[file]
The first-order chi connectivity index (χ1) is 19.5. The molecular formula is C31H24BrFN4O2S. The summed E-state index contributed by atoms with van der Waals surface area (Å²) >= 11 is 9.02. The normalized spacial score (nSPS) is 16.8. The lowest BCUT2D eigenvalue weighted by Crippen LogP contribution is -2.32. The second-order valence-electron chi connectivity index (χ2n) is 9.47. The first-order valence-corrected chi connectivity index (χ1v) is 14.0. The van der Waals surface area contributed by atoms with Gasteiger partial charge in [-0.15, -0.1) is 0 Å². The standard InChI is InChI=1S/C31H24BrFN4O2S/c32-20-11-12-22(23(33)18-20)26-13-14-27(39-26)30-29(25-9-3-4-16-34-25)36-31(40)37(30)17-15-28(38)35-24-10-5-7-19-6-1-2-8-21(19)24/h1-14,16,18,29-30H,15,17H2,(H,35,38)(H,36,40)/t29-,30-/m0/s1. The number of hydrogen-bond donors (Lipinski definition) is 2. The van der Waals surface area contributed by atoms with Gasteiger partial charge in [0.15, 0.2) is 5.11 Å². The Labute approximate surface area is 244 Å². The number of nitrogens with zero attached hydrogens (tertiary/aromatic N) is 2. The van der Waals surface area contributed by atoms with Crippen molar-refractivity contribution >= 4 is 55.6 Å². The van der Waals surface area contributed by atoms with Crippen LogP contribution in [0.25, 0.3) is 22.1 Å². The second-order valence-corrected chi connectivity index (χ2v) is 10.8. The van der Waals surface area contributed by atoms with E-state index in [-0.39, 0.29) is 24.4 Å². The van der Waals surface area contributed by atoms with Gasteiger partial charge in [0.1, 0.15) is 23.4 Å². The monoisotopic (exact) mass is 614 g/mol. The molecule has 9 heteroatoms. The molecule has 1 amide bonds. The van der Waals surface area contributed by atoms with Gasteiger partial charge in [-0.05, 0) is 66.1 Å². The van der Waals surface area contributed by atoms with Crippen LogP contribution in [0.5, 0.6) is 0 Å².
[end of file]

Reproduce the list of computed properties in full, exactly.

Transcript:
The first-order chi connectivity index (χ1) is 19.5. The molecular formula is C31H24BrFN4O2S. The summed E-state index contributed by atoms with van der Waals surface area (Å²) >= 11 is 9.02. The normalized spacial score (nSPS) is 16.8. The lowest BCUT2D eigenvalue weighted by Crippen LogP contribution is -2.32. The second-order valence-electron chi connectivity index (χ2n) is 9.47. The first-order valence-corrected chi connectivity index (χ1v) is 14.0. The van der Waals surface area contributed by atoms with Gasteiger partial charge in [-0.15, -0.1) is 0 Å². The standard InChI is InChI=1S/C31H24BrFN4O2S/c32-20-11-12-22(23(33)18-20)26-13-14-27(39-26)30-29(25-9-3-4-16-34-25)36-31(40)37(30)17-15-28(38)35-24-10-5-7-19-6-1-2-8-21(19)24/h1-14,16,18,29-30H,15,17H2,(H,35,38)(H,36,40)/t29-,30-/m0/s1. The number of hydrogen-bond donors (Lipinski definition) is 2. The van der Waals surface area contributed by atoms with Gasteiger partial charge in [0.15, 0.2) is 5.11 Å². The Labute approximate surface area is 244 Å². The number of nitrogens with zero attached hydrogens (tertiary/aromatic N) is 2. The van der Waals surface area contributed by atoms with Crippen molar-refractivity contribution >= 4 is 55.6 Å². The van der Waals surface area contributed by atoms with Crippen LogP contribution in [0.25, 0.3) is 22.1 Å². The second-order valence-corrected chi connectivity index (χ2v) is 10.8. The van der Waals surface area contributed by atoms with E-state index in [-0.39, 0.29) is 24.4 Å². The van der Waals surface area contributed by atoms with Gasteiger partial charge in [0.1, 0.15) is 23.4 Å². The monoisotopic (exact) mass is 614 g/mol. The molecule has 9 heteroatoms. The molecule has 1 amide bonds. The van der Waals surface area contributed by atoms with Gasteiger partial charge in [-0.05, 0) is 66.1 Å². The van der Waals surface area contributed by atoms with Crippen LogP contribution in [0.5, 0.6) is 0 Å².